5. Know Yourself: Not everyone works the same. If you can only write for a few hours a day, don’t expect it to suddenly change when on a writing retreat. Also, I often hear of people going away for a retreat and getting quite lonely, and when us creative types get low, the self-doubt often creeps in. This sounds a lot like me, so the idea of heading off on my own doesn’t particularly appeal. As my partner is also a writer we headed off together, while others surround themselves with other writers or quiet family etc, and still others revel in time alone. Set up your time to suit you.
I really wasn’t sure what to expect from my first writing retreat, so I’m thrilled it went well. So well in fact we’ll be going back a few more times over the year (a benefit of keeping it cheap and simple). Here’s a hodge-podge of photos from what you can probably imagine was quite a creatively colourful trip…

Voices on the Coast Part 2

This was my first year at Voices on the Coast, where I ran several different kinds of workshops with both primary and secondary students. My favourite part of these kind of events is meeting the kids and teens, as they’re funny and inspiring and so much more clever than I was at their age. Here are some of the drawings we did together in the primary school workshops…

Squishy Speech Bubbles

In this session I talked about how I tell my stories visually. We discussed emotion, body language, facial expression and a visual storytelling method I use in Squish Rabbit: pictorial speech bubbles. In this activity I had the kids brainstorm what picture we could draw in the speech bubble to let a reader know that Squish is hungry. There were some great creative suggestions, including tacos, sushi, pancakes and guacamole. We also discussed what each food would tell us about the kind of rabbit Squish is (ie. sushi might tell us he is Japanese, or well travelled, or is quite adventurous for a small rabbit).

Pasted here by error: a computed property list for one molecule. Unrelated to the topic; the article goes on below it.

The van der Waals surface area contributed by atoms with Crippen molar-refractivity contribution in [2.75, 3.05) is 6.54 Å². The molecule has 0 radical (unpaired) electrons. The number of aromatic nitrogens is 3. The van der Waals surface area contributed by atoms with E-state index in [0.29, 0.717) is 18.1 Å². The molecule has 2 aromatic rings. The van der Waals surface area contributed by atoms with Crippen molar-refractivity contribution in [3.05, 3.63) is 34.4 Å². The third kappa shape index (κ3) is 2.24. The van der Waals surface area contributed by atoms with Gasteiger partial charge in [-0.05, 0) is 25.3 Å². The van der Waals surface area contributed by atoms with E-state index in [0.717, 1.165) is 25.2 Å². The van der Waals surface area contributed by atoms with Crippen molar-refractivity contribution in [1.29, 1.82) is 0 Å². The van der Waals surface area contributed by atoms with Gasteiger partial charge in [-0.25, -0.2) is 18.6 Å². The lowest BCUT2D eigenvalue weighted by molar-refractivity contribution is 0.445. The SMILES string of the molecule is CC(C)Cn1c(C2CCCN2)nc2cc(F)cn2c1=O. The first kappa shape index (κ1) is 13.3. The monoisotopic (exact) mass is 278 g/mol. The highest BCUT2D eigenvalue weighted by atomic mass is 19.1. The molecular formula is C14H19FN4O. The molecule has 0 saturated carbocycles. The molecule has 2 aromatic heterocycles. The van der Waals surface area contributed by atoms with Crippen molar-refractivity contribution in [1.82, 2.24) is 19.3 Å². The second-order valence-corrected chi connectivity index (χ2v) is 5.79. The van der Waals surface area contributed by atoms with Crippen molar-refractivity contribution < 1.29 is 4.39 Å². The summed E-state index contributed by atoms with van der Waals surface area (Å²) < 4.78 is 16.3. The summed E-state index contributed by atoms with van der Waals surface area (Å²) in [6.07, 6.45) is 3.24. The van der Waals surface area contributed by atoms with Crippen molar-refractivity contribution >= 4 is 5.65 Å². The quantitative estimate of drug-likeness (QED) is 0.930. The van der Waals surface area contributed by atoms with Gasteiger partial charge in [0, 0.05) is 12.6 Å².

We then chose one food to draw together – in the above class we chose a burger and the kids suggested all kinds of things to fill it with (clearly, we had to sneak in a carrot). We then worked on making it look extra tasty so the reader would really empathise with Squish and feel his hunger – notice the smell wafting, the sesame seeds and the big bite mark.

Making Monsters

In this session I talked all about characterisation – how I create my characters, the research involved and the drawing process. I used the example of a picture book of mine called ‘Monster Music’, where I had to create a whole horde of little monsters. In coming up with the characters, I actually drew about 100 different monsters before deciding on which ones to use in the book. In order to make sure they all looked like they belonged together and ensure they weren’t too scary (the story is more playful) I ended up basing each character on an animal and then adapting it. After demonstrating this I got the class to choose an animal to base our monster on.

The above class chose a bird, so together we brainstormed a couple of features unique to birds in which we’d keep – you can see they chose a beak, wings, feathers and claws. Next comes my favourite bit – we worked together to monster-ify our bird. The kids came up with all sorts of crazy ideas to make sure our character was really monster-like (the girls often want to keep their monsters cute, but the boys are quick to add fangs and blood). And did anyone notice the bunny ears on my monster? It actually wasn’t my idea!

The kids were a blast, and I wish I could show you all the zany foods and monsters they created. Or maybe instead I’ll just borrow some of their clever ideas for my next book… mwa ha ha <evil artist laugh>.

About this Blog…

A blog of ramblings about the world of writing and illustrating for children, by an author / illustrator who might just have a thing for rabbits.

Katherine's picture books, 'Squish Rabbit' and 'Brave Squish Rabbit', are out with Viking (Penguin, US) and UQP (Australia). Please e-mail if you would like her to blog about something in particular.

All text & images  Katherine Battersby